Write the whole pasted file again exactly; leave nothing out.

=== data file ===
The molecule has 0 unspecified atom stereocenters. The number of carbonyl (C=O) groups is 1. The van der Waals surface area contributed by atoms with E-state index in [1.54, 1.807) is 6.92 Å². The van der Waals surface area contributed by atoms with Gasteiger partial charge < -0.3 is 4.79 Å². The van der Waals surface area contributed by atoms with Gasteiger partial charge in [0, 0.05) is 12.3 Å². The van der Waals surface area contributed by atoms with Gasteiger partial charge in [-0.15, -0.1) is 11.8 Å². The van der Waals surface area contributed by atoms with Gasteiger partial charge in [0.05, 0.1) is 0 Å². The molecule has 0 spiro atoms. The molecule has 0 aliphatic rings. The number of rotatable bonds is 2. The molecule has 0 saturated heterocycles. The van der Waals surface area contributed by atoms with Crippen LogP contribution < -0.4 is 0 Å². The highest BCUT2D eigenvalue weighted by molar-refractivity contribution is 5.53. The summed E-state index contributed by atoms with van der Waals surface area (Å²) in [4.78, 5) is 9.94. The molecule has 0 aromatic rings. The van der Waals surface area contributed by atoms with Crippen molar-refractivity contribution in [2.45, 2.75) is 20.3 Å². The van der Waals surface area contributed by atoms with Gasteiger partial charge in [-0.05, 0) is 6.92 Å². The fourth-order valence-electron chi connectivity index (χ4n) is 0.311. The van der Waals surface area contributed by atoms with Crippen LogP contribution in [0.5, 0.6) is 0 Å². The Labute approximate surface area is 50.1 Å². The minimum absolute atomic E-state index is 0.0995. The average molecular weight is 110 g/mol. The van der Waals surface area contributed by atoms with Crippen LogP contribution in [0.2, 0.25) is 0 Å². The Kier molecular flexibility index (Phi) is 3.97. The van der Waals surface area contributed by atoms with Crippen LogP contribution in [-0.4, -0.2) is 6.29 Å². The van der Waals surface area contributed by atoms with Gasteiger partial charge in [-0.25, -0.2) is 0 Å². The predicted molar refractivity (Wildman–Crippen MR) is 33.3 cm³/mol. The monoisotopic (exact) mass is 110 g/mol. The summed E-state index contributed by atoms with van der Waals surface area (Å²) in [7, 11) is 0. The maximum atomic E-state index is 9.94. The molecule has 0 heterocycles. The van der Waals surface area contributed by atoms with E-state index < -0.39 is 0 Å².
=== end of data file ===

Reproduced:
The molecule has 0 unspecified atom stereocenters. The number of carbonyl (C=O) groups is 1. The van der Waals surface area contributed by atoms with E-state index in [1.54, 1.807) is 6.92 Å². The van der Waals surface area contributed by atoms with Gasteiger partial charge < -0.3 is 4.79 Å². The van der Waals surface area contributed by atoms with Gasteiger partial charge in [0, 0.05) is 12.3 Å². The van der Waals surface area contributed by atoms with Gasteiger partial charge in [-0.15, -0.1) is 11.8 Å². The van der Waals surface area contributed by atoms with Gasteiger partial charge in [0.05, 0.1) is 0 Å². The molecule has 0 spiro atoms. The molecule has 0 aliphatic rings. The number of rotatable bonds is 2. The molecule has 0 saturated heterocycles. The van der Waals surface area contributed by atoms with Crippen LogP contribution < -0.4 is 0 Å². The highest BCUT2D eigenvalue weighted by molar-refractivity contribution is 5.53. The summed E-state index contributed by atoms with van der Waals surface area (Å²) in [4.78, 5) is 9.94. The molecule has 0 aromatic rings. The van der Waals surface area contributed by atoms with Crippen molar-refractivity contribution in [2.45, 2.75) is 20.3 Å². The van der Waals surface area contributed by atoms with Gasteiger partial charge in [-0.05, 0) is 6.92 Å². The fourth-order valence-electron chi connectivity index (χ4n) is 0.311. The van der Waals surface area contributed by atoms with Crippen LogP contribution in [0.5, 0.6) is 0 Å². The Labute approximate surface area is 50.1 Å². The minimum absolute atomic E-state index is 0.0995. The average molecular weight is 110 g/mol. The van der Waals surface area contributed by atoms with Crippen LogP contribution in [0.2, 0.25) is 0 Å². The Kier molecular flexibility index (Phi) is 3.97. The van der Waals surface area contributed by atoms with Crippen LogP contribution in [-0.4, -0.2) is 6.29 Å². The van der Waals surface area contributed by atoms with Gasteiger partial charge in [-0.25, -0.2) is 0 Å². The predicted molar refractivity (Wildman–Crippen MR) is 33.3 cm³/mol. The monoisotopic (exact) mass is 110 g/mol. The summed E-state index contributed by atoms with van der Waals surface area (Å²) in [7, 11) is 0. The maximum atomic E-state index is 9.94. The molecule has 0 heterocycles. The van der Waals surface area contributed by atoms with E-state index < -0.39 is 0 Å².